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Suicide and Friendships: The Clustering Coefficient

On Page 45 of Networks, Crowds, and Markets, Professor Easley refers to a study by Bearman and Moody where the two researchers found that teenage girls with a low clustering coefficient has a higher rate of suicidal thoughts than others. The suicide rate of adolescents in the US has been rising dramatically in the past decade. Research has already identified several basic risk factors: depression; exposure to suicide or suicide attempts by family or friends; substance or alcohol abuse; and having guns in the home. Bearman and Moody suggest that in addition to these factors, network intransitivity is another significant predictor for adolescents’ suicidality, especially for female teenagers.

In this study, Bearman and Moody analyzed friendship data on 13,465 adolescents and studied the relationship between social connections and suicide ideation. They identified two relations among teenagers: transitive and intransitive. If A and B are friends, and B and C are friends, then A and C are “two friendship steps apart.” If these two are also friends, then the resulting triad (A, B, C) is “transitive.” This concept of transitivity was discussed in our class as well when we learned about the Triadic Closure Property. If A and C are not friends already, then different factors such as opportunity, trusting, and incentive are likely to draw those two together and eventually make them friends. If this happens, B’s “clustering coefficient” rises.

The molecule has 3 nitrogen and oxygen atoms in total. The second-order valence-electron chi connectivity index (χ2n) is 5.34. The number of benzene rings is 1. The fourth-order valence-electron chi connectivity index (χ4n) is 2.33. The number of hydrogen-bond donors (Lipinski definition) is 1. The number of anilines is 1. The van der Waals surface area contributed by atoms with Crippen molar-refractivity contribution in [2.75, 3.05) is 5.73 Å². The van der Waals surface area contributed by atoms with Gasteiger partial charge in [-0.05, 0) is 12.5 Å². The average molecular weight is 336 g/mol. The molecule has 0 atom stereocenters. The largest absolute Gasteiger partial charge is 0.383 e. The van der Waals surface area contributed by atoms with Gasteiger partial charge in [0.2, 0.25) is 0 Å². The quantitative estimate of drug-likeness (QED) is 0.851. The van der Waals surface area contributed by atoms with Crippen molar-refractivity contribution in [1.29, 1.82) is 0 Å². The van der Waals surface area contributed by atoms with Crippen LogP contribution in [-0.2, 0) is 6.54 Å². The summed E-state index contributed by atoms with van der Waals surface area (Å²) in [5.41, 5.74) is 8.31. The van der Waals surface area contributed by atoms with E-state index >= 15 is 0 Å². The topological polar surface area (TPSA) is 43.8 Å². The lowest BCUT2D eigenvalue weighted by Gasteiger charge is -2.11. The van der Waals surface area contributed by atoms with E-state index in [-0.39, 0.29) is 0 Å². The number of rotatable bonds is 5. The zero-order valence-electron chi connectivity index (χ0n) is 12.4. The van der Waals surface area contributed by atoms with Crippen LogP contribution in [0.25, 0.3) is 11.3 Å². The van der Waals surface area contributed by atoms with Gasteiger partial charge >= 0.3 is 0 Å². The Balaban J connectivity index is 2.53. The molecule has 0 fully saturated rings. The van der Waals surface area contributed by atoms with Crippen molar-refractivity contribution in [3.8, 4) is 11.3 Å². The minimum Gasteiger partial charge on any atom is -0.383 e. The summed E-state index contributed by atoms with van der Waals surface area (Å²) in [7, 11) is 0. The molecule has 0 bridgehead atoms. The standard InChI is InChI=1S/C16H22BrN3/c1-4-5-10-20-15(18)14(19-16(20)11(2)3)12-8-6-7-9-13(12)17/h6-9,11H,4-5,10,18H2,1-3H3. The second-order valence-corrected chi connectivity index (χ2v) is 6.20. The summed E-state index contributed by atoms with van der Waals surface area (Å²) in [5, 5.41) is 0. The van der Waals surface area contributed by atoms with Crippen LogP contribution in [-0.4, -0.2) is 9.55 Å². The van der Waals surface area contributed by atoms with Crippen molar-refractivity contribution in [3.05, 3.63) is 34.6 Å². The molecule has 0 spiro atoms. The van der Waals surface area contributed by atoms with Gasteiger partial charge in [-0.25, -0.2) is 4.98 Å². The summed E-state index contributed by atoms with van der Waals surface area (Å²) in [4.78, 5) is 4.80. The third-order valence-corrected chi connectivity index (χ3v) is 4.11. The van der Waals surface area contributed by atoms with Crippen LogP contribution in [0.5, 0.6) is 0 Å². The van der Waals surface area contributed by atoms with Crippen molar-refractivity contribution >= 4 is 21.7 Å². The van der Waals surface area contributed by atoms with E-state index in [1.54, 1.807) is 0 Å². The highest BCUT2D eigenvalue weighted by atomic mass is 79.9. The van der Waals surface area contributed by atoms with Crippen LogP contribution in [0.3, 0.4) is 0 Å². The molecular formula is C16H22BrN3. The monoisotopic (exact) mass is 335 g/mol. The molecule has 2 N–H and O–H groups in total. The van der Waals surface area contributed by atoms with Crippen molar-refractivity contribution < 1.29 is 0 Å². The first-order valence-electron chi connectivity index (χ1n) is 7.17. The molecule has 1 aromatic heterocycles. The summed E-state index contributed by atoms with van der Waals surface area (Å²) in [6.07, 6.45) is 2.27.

When the clustering coefficient rises, transitive relations are formed. In these relations, friendship groups are closed and dense, and individuals within those groups are all friends to each other. Intransitivity would mean the opposite, where a person may be friends with multiple disconnected people. When this was measured among the study subjects, girls with a low clustering coefficient were significantly more likely to contemplate suicide than those with a higher clustering coefficient.

Although the results of the study are troubling, a few conclusions can be made here. First, it seems that close friendship groups are more important to girls than to boys. Although both girls and boys were affected by their friendship environment, girls were more likely to contemplate suicide than boys when they lacked a transitive group of friends. More importantly, school communities need to be active in analyzing friendship data among their students and do their best in making sure that nobody is left alone. This may be a key to preventing adolescent suicide, the third leading cause of death among adolescents today.

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